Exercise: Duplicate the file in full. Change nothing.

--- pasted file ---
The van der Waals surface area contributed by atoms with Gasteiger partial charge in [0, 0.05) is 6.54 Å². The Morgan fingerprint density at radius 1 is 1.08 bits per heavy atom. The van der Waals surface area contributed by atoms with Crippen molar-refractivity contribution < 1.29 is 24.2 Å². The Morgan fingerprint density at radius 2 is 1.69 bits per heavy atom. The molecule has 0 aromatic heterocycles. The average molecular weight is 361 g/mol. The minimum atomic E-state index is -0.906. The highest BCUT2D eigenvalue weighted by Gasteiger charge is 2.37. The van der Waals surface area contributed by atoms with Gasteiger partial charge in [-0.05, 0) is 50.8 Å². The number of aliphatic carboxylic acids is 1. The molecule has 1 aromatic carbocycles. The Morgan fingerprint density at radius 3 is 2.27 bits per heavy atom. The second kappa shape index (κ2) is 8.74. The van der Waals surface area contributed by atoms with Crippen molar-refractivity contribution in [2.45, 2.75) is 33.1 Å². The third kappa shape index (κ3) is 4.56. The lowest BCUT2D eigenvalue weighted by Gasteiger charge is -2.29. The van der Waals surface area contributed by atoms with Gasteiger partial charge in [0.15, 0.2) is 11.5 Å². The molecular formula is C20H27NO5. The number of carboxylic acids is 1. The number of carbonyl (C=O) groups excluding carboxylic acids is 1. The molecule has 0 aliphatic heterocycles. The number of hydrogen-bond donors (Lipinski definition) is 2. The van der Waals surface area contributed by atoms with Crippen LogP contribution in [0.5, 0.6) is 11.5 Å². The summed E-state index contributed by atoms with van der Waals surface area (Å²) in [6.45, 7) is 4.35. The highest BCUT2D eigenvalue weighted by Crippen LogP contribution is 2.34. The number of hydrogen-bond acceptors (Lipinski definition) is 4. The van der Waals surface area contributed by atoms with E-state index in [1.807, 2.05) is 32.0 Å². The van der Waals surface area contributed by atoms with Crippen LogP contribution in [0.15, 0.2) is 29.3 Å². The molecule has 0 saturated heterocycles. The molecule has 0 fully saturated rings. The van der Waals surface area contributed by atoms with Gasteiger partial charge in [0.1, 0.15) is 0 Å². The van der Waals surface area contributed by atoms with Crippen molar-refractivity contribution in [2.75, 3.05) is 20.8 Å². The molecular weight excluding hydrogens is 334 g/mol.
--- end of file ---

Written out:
The van der Waals surface area contributed by atoms with Gasteiger partial charge in [0, 0.05) is 6.54 Å². The Morgan fingerprint density at radius 1 is 1.08 bits per heavy atom. The van der Waals surface area contributed by atoms with Crippen molar-refractivity contribution < 1.29 is 24.2 Å². The Morgan fingerprint density at radius 2 is 1.69 bits per heavy atom. The molecule has 0 aromatic heterocycles. The average molecular weight is 361 g/mol. The minimum atomic E-state index is -0.906. The highest BCUT2D eigenvalue weighted by Gasteiger charge is 2.37. The van der Waals surface area contributed by atoms with Gasteiger partial charge in [-0.05, 0) is 50.8 Å². The number of aliphatic carboxylic acids is 1. The molecule has 1 aromatic carbocycles. The Morgan fingerprint density at radius 3 is 2.27 bits per heavy atom. The second kappa shape index (κ2) is 8.74. The van der Waals surface area contributed by atoms with Crippen molar-refractivity contribution in [2.45, 2.75) is 33.1 Å². The third kappa shape index (κ3) is 4.56. The lowest BCUT2D eigenvalue weighted by Gasteiger charge is -2.29. The van der Waals surface area contributed by atoms with Gasteiger partial charge in [0.15, 0.2) is 11.5 Å². The molecular formula is C20H27NO5. The number of carboxylic acids is 1. The number of carbonyl (C=O) groups excluding carboxylic acids is 1. The molecule has 0 aliphatic heterocycles. The number of hydrogen-bond donors (Lipinski definition) is 2. The van der Waals surface area contributed by atoms with Crippen LogP contribution in [0.5, 0.6) is 11.5 Å². The summed E-state index contributed by atoms with van der Waals surface area (Å²) in [6.45, 7) is 4.35. The highest BCUT2D eigenvalue weighted by Crippen LogP contribution is 2.34. The number of hydrogen-bond acceptors (Lipinski definition) is 4. The van der Waals surface area contributed by atoms with E-state index in [1.807, 2.05) is 32.0 Å². The van der Waals surface area contributed by atoms with Crippen LogP contribution in [0.15, 0.2) is 29.3 Å². The molecule has 0 saturated heterocycles. The molecule has 0 fully saturated rings. The van der Waals surface area contributed by atoms with Gasteiger partial charge in [0.1, 0.15) is 0 Å². The van der Waals surface area contributed by atoms with Crippen molar-refractivity contribution in [2.75, 3.05) is 20.8 Å². The molecular weight excluding hydrogens is 334 g/mol.